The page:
Executive Compensation in Nonprofit Organizations: Evaluating Texas Independent School Districts Using Structural Equation Modeling

By Giroux, Gary; Willson, Victor | Journal of Public Budgeting, Accounting & Financial Management, December 1, 2006 | Go to article overview

Executive Compensation in Nonprofit Organizations: Evaluating Texas Independent School Districts Using Structural Equation Modeling


Giroux, Gary, Willson, Victor, Journal of Public Budgeting, Accounting & Financial Management


INTRODUCTION

Executive compensation is a significant area of concern, especially for chief executive officers (CEOs) in corporations and other entities. Compensation structure has been linked to the corporate excesses of the last decade, including most corporate scandals. However, the executive compensation structure of nonprofit CEOs has been generally overlooked. . What is the incentive structure of these CEOs and how does it impact on executive performance? Since nonprofit organizations represent some 40% of gross domestic product, the performance of CEOs is important.

This paper looks at one group of nonprofit CEOs, superintendents of Texas independent school districts (ISDs). These are CEOs of highly structured and regulated nonprofit organizations, considered vital to the public interest. Superintendents are public servants appointed by elected school boards and subject to review both directly by the school boards and state regulators and indirectly by the public. Despite the high degree of government regulations of school districts, the evaluation of hiring procedures for superintendents, annual performance evaluation, and compensation are handled locally with little regulation involved. This is in stark contrast to the comparable decisions on teachers and other school district administrators regarding both performance evaluation and compensation

Examining executive compensation in nonprofit organizations is important for several reasons. First, the relationship of the governing board to the CEO is highly political. The school board members are elected by the public and may have unique agendas (e.g., religious-based). In this case, what the school board expects may or may not be in the best interests of the school district. Second, the governing board can reward CEOs generously or terminate them almost immediately. Considerable flexibility exists on CEO policy and reward structures. Third, the role of the CEO and the relationship to the board can result in disastrous consequences under some circumstances, usually because of poor corporate governance practices. Therefore, the compensation of the CEO in nonprofit organizations and the impact of the performance of these organizations may be similar to corporate counterparts in some respects.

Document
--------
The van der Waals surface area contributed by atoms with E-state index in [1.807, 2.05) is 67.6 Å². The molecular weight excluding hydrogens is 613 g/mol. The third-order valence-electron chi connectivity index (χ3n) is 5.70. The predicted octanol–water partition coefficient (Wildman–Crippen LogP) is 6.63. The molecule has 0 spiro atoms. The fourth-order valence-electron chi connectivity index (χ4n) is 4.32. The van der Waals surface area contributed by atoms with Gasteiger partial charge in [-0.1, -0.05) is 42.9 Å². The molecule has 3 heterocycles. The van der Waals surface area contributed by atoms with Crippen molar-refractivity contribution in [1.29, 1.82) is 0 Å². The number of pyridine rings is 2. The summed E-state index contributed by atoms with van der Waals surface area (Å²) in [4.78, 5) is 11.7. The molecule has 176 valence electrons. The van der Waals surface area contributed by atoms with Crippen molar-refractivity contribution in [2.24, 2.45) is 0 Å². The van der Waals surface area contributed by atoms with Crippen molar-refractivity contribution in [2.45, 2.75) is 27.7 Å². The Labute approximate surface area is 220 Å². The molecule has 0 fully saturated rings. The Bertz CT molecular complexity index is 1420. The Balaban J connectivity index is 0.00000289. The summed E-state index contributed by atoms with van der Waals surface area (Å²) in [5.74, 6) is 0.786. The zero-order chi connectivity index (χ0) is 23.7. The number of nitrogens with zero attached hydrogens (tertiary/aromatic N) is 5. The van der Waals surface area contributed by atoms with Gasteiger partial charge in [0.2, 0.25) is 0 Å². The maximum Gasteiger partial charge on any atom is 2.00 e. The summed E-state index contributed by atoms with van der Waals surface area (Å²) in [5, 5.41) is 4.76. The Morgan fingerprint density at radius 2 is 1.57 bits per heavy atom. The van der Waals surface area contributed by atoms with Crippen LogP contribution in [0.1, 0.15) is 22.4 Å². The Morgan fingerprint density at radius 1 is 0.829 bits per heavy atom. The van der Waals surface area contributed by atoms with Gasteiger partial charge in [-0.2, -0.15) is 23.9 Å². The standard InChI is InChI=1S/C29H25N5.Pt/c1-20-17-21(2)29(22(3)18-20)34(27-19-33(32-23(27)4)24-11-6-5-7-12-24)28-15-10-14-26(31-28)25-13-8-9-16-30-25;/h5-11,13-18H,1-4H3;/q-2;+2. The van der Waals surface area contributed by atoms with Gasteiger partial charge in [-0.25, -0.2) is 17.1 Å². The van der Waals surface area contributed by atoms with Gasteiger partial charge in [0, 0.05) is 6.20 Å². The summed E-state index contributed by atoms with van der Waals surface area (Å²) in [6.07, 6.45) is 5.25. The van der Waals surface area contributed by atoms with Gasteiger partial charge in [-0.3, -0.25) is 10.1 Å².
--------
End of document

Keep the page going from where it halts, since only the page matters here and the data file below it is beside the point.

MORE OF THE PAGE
Base compensation of superintendents should be related to performance measures. Standard performance measures are likely associated with district size and wealth, student performance (such as attendance, testing results, and graduation rates), and relative financial health and stability of the district. The purpose of this paper is to evaluate superintendent salaries in the context of these performance categories.

State regulators have a particular interest in superintendent salary. The Texas Education Agency (TEA) regulates Texas school districts. Funding school districts is a substantial portion of the state budget ($21 billion in Texas in 2004, 34% of the state's overall budget). The TEA gathers and monitors annual superintendent base salary information. However, there is little direct state regulation. Although performance pay is the majority of corporate CEO compensation, rewards are only loosely tied to performance for superintendents, if at all (Hanushek, 1996). An obstacle to bonuses for superintendents is the lack of a clear definition of what defines improved performance worthy of a bonus (Ehrenberg, Chaykowski, & Ehrenberg, 1988). Results of this study suggest that salaries are not based on either education or fiscal performance and these should be considered for future policy-making decisions.

Because of the complex environment, structural equation modeling (SEM) is used for model building and empirical analysis. Although common in behavior studies, SEM is not widely used for testing economic models with archival data. We believe this is the first paper to analyze compensation using SEM. The only accounting paper we found on governmental/nonprofit analysis was Cheng (1992). …

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